If more than two responses are a good fit, or if no responses work, will randomize one. And the creators say this isn’t that unrealistic because, well, a person like this is usually half-listening to you anyway.



Responses are pulled from friends’ anecdotes and sites like @tindernightmares that expose the way this kind of man talks with women. Rebecca Solnit’s Men Explain Things to Me, which discusses male-dominating behavior, was a constant point of reference during’s development. (Collinsworth said is definitely a bit of a mansplainer).

A lot was culled from Chin’s own experiences. For her, comments from men not only tread gender issues but also incorporate race. Hints of these experiences lie in’s microaggressions, including “Where are you from?” “What’s your nationality?” “So exotic!” and “I dated someone who kind of looks like you.”

You can also submit your own examples of what guys have said to you. Chin said submitting her own has been cathartic, and she’s hoping that aspect of the project will grow. And there’s a good chance that component will.

Instagrams like @byefelipe and the aforementioned @tindernightmares receive hundreds of submissions showing messages men have sent women. In October, Mia Matsumiya entered the spotlight for her Instagram @perv_magnet, where she posts all the sexist and racist messagesshe’s saved over the course of a decade to call out online harassment.

“Personally, I don’t know any woman who hasn’t been the recipient of creepy behaviour. It’s unacceptable and so depressingly rampant,” Matsumiya told Dazed. “I want my account to be a place where women can commiserate and men to just learn what women can experience online.”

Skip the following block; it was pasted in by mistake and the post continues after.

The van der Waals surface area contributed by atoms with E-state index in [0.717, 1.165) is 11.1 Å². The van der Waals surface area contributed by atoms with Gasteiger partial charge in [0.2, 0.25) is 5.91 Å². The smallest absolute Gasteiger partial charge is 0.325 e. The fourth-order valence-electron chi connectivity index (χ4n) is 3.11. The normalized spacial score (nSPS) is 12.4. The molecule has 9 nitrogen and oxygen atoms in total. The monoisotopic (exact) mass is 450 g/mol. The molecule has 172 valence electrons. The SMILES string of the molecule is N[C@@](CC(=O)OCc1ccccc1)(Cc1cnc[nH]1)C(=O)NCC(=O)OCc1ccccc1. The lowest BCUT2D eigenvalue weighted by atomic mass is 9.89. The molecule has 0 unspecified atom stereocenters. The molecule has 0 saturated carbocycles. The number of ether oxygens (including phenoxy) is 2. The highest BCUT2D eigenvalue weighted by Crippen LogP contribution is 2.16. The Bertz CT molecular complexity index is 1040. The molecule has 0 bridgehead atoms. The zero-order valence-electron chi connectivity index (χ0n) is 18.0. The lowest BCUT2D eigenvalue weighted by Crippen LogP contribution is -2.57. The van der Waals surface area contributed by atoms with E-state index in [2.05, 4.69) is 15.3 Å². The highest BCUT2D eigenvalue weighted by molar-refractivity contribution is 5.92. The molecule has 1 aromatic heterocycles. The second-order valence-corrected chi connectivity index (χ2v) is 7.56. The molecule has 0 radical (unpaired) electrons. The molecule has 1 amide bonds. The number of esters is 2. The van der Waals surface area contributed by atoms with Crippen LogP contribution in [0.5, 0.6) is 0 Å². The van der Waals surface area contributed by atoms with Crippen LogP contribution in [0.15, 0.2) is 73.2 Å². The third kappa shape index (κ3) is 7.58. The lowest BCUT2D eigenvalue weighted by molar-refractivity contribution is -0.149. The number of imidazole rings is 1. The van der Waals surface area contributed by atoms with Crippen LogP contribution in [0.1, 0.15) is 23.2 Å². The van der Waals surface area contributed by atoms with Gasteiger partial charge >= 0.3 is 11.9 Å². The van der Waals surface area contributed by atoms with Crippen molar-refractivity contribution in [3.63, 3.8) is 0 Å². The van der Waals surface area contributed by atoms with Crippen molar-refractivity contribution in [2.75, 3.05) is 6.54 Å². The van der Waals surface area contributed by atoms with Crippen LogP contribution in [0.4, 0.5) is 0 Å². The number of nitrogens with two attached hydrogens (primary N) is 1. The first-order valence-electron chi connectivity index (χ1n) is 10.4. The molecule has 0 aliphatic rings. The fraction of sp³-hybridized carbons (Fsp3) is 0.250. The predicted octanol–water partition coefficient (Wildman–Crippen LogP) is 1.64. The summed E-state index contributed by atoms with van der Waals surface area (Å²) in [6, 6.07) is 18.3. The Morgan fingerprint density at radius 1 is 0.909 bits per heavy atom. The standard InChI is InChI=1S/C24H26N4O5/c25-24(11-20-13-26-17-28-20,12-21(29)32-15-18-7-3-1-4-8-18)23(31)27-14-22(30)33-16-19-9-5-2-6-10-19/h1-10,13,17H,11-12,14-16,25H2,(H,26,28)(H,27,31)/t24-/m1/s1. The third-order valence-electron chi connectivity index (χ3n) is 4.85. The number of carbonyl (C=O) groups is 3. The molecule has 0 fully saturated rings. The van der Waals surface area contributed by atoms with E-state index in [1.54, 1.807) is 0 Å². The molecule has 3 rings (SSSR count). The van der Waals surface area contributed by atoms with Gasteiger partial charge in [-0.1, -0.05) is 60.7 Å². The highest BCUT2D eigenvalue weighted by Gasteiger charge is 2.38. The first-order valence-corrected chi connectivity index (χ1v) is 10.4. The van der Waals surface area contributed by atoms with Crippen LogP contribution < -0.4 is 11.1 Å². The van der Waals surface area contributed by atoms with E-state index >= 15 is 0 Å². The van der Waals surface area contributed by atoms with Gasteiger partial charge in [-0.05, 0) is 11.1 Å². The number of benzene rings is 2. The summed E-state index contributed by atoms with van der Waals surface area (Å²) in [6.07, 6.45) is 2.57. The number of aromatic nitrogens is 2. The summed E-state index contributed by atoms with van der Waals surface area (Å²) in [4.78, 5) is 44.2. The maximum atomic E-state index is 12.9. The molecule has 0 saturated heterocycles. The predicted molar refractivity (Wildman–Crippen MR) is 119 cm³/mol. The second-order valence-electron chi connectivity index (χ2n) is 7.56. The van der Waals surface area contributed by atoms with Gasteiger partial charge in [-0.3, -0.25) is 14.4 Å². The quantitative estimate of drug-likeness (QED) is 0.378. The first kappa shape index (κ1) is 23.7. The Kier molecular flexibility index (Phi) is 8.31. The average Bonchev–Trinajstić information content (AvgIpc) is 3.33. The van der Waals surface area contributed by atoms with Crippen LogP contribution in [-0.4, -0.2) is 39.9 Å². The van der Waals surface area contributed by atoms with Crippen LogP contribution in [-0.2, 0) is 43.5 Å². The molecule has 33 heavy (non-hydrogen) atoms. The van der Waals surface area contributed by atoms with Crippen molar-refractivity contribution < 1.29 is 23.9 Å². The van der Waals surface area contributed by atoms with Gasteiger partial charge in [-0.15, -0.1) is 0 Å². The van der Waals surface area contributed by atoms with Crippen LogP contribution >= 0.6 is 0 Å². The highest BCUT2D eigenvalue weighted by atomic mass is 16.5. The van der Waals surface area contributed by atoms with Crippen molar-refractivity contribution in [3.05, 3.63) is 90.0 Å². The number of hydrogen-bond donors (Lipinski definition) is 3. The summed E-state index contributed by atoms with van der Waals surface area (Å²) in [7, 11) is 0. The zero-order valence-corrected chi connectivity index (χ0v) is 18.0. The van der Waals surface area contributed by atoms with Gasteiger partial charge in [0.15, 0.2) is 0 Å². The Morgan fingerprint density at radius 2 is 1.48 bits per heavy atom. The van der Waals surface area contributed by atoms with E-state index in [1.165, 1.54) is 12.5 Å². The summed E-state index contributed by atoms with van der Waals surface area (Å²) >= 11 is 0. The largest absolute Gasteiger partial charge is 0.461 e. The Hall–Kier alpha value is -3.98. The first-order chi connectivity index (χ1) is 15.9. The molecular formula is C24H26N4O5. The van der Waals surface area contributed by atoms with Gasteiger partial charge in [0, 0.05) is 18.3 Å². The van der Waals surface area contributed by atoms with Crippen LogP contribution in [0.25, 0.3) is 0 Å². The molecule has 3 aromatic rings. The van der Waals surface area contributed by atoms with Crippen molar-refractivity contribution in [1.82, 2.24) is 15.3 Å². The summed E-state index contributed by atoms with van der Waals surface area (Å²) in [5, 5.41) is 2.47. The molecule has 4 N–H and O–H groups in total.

Is this really how it is IRL?

The creators were partly interested in creating this chatbot to get at the “subtly chauvinistic or subtly prejudiced comments,” which Collinsworth said are less explored and just as important to acknowledge as the outrageous ones. They’re the kind that don’t seem offensive on the surface, so’s messages range from innocuous to extreme. The creators’ hope is that people can engage with long enough to bridge the gap between the two.

“I think it’s hard to unpack as a woman how much of the things that people say to me I have been conditioned to accept as normal when in fact they really are small cutting things,” Chin toldMashable. “How do we point out the things in our culture that are generally considered okay?”

When I talked to people about, a question that came up, mostly from men, was whether actually aligned with my and my peers’ personal experiences. Even with @tindernightmares, it’s hard for some people to believe these conversations are real. Last year, a Redditer who joked about girls having it easy on dating sites decided to pose as one to see what it was like. Spoiler alert: He barely lasted two hours. With, anyone can simulate the experience the Redditer and many women actually have.

A few headlines like New York Magazine’s “How Not To Message A Women Online” andJezebel’s “The Online Dating Douchebag” also show this is in fact a thing. Comedian Aziz Ansari even dedicates a section in his book Modern Romance to messages.

Offline conversations play a part in, too. The creators wanted to explore the chat situation because they were curious if online platforms really provide anonymity, and if it’s actually different than “just having a conversation with someone who is acting like a douche.” The